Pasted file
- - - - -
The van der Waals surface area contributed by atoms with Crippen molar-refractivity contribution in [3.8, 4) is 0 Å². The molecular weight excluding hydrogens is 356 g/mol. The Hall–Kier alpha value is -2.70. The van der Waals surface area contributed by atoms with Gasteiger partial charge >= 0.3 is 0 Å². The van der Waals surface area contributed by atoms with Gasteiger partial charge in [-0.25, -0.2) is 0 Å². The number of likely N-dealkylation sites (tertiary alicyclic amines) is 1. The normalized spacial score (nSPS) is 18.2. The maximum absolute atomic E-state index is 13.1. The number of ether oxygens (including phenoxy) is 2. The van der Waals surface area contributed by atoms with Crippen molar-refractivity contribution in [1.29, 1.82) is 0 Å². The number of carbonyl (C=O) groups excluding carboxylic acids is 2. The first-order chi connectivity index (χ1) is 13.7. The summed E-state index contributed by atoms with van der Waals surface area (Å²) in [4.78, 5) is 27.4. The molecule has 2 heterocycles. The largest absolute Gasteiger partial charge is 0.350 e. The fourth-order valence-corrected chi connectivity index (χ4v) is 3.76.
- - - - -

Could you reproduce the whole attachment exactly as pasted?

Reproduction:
The van der Waals surface area contributed by atoms with Crippen molar-refractivity contribution in [3.8, 4) is 0 Å². The molecular weight excluding hydrogens is 356 g/mol. The Hall–Kier alpha value is -2.70. The van der Waals surface area contributed by atoms with Gasteiger partial charge >= 0.3 is 0 Å². The van der Waals surface area contributed by atoms with Gasteiger partial charge in [-0.25, -0.2) is 0 Å². The number of likely N-dealkylation sites (tertiary alicyclic amines) is 1. The normalized spacial score (nSPS) is 18.2. The maximum absolute atomic E-state index is 13.1. The number of ether oxygens (including phenoxy) is 2. The van der Waals surface area contributed by atoms with Crippen molar-refractivity contribution in [1.29, 1.82) is 0 Å². The number of carbonyl (C=O) groups excluding carboxylic acids is 2. The first-order chi connectivity index (χ1) is 13.7. The summed E-state index contributed by atoms with van der Waals surface area (Å²) in [4.78, 5) is 27.4. The molecule has 2 heterocycles. The largest absolute Gasteiger partial charge is 0.350 e. The fourth-order valence-corrected chi connectivity index (χ4v) is 3.76.